Hi, we are just the same but for me we don’t have a baby and I think he doesn’t want to have a baby with me😭😭, we’re married for almost 2 months and my husband told me that he never feel the satisfaction during our sex, i was so sad when he told me that it broke my heart so bad, then I ask him if what can I do to make him satisfy he just told me to pray for him, I’m so depressed and sad when he told me that😭😭

Men hate complaining so they are better off saying nothing at all. Perhaps he doesn’t want to hurt your feelings or he hopes he’ll cope with his unhappiness alone. He keeps silent and looks thoughtful. Men tend to think over the current situation that bothers their mind. You may ask what`s going on but I bet he`ll not answer. Give him some time to put his thoughts in order and handle his problems on his own.
It can be difficult for men to work all day, come home and then be a part of all the business that goes on in the household. Sometimes when the woman of the house makes all of the decisions, the man can feel left out and feel like just a monetary provider. It’s important to include your husband in the household decisions being made surrounding the finances, children, and other important matters. You can leave all the minor decisions out, such as what type of laundry detergent you should buy.
I am hoping that by typing out my woes I will be able to come to a decision on what I should do. In my relationship of 5 1/2 years when it is good it is very very good but when it goes bad it is awful. Currently we do not live together as I have had to move to another town to support youngest sons education. Organising to do this was fraught with difficulty. Lots of sulking and accusations of you don’t love me etc. In the end I just went ahead and did it. My husband is not my son’s father. After I told him that he was an abusive man and I was not going to put up with it any longer he went and got some counselling. It seem to help. Things have been good, not ideal but good until this weekend. We had an argument and one of the things he said to me “when it comes to the important thnings we just can’t communicate about it”. He also said that “you have a really long memory and that he has no doubt that what we were arguing about will come back to haunt him”. The thing is that what we were arguing about I agreed with the decision that had to be made. That was the Friday night. Saturday night I ring him up and after the usual pleasantries he launched into a tirade and said that he was going to this, this and this. He then said that he guessed that there wasn’t much else to talk about and hung up. I was stunned and realised that things haven’t really changed at all. The only difference being that because we have been separated and because we haven’t been living together it has lessened the impact of negative behaviour. Now I know logically I should ring him back and say that I understand that the decision needed to be made and i am not disagreeing with him but I don’t like the way he went about it. This decision is extremly difficult and emotional for me and he has not acknowledged that in any way. I always feel that it is me trying to make right with him. Also I have a chronic health condition and have been told to minimise stress as much as possible. It is all about him and his money. I guess what saddened me most is that I have realised that he hasn’t actually changed at all, it has just been sleeping. I am scheduled to move back with him beginning of next year but now I am wondering if it is going to be right for me. Perhaps this blow up over the weekend is a message to me.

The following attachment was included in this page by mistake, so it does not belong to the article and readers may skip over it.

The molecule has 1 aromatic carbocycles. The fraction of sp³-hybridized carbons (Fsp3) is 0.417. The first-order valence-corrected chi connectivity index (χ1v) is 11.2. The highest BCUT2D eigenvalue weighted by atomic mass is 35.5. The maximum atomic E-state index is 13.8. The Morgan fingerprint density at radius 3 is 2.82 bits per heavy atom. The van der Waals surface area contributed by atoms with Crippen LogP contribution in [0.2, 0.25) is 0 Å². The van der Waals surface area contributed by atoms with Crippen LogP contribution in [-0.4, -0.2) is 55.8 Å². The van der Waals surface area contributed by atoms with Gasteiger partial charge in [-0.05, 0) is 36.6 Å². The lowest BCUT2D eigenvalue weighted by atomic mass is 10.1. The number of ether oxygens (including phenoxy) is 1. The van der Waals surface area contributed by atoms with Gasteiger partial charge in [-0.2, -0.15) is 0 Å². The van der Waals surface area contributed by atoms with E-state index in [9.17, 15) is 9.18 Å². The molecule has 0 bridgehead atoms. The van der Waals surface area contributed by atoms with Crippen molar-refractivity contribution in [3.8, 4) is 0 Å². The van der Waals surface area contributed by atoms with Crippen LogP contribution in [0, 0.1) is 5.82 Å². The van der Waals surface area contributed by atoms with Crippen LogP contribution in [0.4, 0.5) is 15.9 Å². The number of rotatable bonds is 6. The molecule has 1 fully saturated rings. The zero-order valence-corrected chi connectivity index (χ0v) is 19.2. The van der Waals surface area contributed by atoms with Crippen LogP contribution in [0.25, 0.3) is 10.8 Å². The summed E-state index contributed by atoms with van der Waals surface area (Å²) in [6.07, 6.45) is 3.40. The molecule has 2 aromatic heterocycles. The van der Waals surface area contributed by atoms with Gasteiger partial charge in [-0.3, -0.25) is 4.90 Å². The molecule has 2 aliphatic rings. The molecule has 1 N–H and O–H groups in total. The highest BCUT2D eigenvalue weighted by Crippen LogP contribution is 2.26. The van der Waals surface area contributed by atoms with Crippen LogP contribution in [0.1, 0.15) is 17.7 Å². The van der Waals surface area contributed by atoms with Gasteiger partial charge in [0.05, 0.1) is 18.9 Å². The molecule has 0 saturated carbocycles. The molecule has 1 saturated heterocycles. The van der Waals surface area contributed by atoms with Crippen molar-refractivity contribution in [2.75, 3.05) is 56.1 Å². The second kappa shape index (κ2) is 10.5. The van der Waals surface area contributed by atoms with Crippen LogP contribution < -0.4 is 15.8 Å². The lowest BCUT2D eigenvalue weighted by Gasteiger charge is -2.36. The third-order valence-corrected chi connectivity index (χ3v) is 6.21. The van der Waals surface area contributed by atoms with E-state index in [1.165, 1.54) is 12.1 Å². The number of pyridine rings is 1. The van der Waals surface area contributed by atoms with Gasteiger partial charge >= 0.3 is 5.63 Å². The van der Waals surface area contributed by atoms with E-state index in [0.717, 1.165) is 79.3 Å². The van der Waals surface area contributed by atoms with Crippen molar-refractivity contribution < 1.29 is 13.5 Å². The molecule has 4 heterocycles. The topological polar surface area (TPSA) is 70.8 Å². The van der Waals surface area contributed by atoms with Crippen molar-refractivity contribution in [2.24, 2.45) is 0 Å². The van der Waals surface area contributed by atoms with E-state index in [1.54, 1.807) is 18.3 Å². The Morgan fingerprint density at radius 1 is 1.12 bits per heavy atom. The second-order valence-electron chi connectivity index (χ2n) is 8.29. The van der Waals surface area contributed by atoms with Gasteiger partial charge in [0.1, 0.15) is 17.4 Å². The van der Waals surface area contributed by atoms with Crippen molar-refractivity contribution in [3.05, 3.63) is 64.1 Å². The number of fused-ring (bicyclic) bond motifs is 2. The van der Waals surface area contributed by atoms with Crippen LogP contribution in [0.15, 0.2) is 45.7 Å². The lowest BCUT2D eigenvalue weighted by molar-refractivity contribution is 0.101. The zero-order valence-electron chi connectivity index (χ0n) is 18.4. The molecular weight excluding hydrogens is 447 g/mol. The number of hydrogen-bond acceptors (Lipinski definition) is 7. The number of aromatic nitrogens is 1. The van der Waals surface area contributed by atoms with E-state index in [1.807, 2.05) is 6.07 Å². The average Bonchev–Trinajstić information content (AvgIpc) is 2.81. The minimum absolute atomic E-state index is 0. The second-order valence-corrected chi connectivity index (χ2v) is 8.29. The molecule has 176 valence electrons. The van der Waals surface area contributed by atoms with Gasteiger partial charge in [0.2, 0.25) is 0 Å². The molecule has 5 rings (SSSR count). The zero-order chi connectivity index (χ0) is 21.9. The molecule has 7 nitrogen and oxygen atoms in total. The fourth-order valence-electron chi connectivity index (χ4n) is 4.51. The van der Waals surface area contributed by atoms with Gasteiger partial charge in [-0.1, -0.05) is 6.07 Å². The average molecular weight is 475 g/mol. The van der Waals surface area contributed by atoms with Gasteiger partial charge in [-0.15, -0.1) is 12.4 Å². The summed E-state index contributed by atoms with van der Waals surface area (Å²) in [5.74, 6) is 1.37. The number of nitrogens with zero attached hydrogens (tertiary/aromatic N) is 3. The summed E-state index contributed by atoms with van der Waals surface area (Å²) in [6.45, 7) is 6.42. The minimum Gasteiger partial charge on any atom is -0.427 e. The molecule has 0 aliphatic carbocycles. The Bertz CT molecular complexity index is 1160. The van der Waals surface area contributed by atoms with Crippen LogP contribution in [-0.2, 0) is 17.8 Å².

What’s happened as a result has been brilliant. I started tuning much more actively into my husband — prioritizing him, touching him regularly (holding his hand, sitting very close to him, hugging him, rubbing his shoulders, etc), more actively praising and appreciating him, and — crucially — not letting my ego get the best of me and not letting my need to be right lead to Armageddon. As a result, I have managed to bring out the best in my husband.
Obviously, sex should never be a requirement. Your partner might not be in the mood, they might want to wait, your sex drives are mismatched, or there might be a myriad of scenarios holding them back from getting intimate physically, none of which are bad or necessarily negative. That said, your partner should be willing to communicate their wants, desires, or their differences from you in the bedroom.

Our instincts can often tell us first when a relationship just isn't working — but we don't always trust that voice, says couples therapist Susan Pease Gadoua, co-author of The New I Do: Reshaping Marriage for Skeptics, Realists and Rebels. "We often ignore our gut instincts because that voice is very quiet and calm, unlike the internal voice in our heads that thrives on high drama." We're trained to trust logic in many areas of life, so when a niggling feeling ("Am I really still in love with this person?") presents itself, it's hard to pay attention to it because there aren't any hard facts or rational reasoning. Drill down on that initial instinct and ask yourself more specific questions. If you find your responses are things like, "I don't feel safe to express myself, I don't feel respected and haven't felt happy in a long time," that's a sign that things have gone awry — and you shouldn't ignore it. "The truth doesn't go away simply because we don't want it to be there; that voice stays in the background and weighs on you," says Gadoua. "Getting quiet within is key to being able to hear instincts. And like a muscle, the more you trust your gut, the easier it becomes to decipher that voice — which comes from your heart — from the voice in your head."
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